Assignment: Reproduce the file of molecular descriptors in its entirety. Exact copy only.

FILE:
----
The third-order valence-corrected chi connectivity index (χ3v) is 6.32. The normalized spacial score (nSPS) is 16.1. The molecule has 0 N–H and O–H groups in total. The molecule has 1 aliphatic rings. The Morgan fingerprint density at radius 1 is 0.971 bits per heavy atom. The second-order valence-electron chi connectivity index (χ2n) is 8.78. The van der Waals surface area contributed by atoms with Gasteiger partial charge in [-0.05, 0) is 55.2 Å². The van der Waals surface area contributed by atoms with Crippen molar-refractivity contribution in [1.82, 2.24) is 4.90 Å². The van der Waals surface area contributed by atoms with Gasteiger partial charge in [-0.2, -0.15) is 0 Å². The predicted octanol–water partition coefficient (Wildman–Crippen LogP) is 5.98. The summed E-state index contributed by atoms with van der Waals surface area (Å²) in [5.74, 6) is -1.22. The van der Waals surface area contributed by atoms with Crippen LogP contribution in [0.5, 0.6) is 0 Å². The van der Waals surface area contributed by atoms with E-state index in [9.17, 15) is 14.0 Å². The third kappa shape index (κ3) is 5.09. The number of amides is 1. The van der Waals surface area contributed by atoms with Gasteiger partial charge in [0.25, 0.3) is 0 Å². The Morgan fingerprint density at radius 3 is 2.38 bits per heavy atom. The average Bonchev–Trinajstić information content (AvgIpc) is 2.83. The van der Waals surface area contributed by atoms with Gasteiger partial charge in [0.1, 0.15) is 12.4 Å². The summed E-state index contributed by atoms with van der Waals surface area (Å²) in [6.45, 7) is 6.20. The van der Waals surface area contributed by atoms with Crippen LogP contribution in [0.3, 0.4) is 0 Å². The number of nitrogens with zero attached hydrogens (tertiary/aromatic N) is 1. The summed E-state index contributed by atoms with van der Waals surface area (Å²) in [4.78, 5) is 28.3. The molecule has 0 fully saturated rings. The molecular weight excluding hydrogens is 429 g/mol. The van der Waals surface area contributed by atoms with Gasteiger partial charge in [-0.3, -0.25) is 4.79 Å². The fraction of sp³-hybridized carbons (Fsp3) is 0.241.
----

The third-order valence-corrected chi connectivity index (χ3v) is 6.32. The normalized spacial score (nSPS) is 16.1. The molecule has 0 N–H and O–H groups in total. The molecule has 1 aliphatic rings. The Morgan fingerprint density at radius 1 is 0.971 bits per heavy atom. The second-order valence-electron chi connectivity index (χ2n) is 8.78. The van der Waals surface area contributed by atoms with Gasteiger partial charge in [-0.05, 0) is 55.2 Å². The van der Waals surface area contributed by atoms with Crippen molar-refractivity contribution in [1.82, 2.24) is 4.90 Å². The van der Waals surface area contributed by atoms with Gasteiger partial charge in [-0.2, -0.15) is 0 Å². The predicted octanol–water partition coefficient (Wildman–Crippen LogP) is 5.98. The summed E-state index contributed by atoms with van der Waals surface area (Å²) in [5.74, 6) is -1.22. The van der Waals surface area contributed by atoms with Crippen LogP contribution in [0.5, 0.6) is 0 Å². The van der Waals surface area contributed by atoms with E-state index in [9.17, 15) is 14.0 Å². The third kappa shape index (κ3) is 5.09. The number of amides is 1. The van der Waals surface area contributed by atoms with Gasteiger partial charge in [0.25, 0.3) is 0 Å². The Morgan fingerprint density at radius 3 is 2.38 bits per heavy atom. The average Bonchev–Trinajstić information content (AvgIpc) is 2.83. The van der Waals surface area contributed by atoms with Gasteiger partial charge in [0.1, 0.15) is 12.4 Å². The summed E-state index contributed by atoms with van der Waals surface area (Å²) in [6.45, 7) is 6.20. The van der Waals surface area contributed by atoms with Crippen LogP contribution in [0.3, 0.4) is 0 Å². The number of nitrogens with zero attached hydrogens (tertiary/aromatic N) is 1. The summed E-state index contributed by atoms with van der Waals surface area (Å²) in [4.78, 5) is 28.3. The molecule has 0 fully saturated rings. The molecular weight excluding hydrogens is 429 g/mol. The van der Waals surface area contributed by atoms with Gasteiger partial charge in [-0.3, -0.25) is 4.79 Å². The fraction of sp³-hybridized carbons (Fsp3) is 0.241.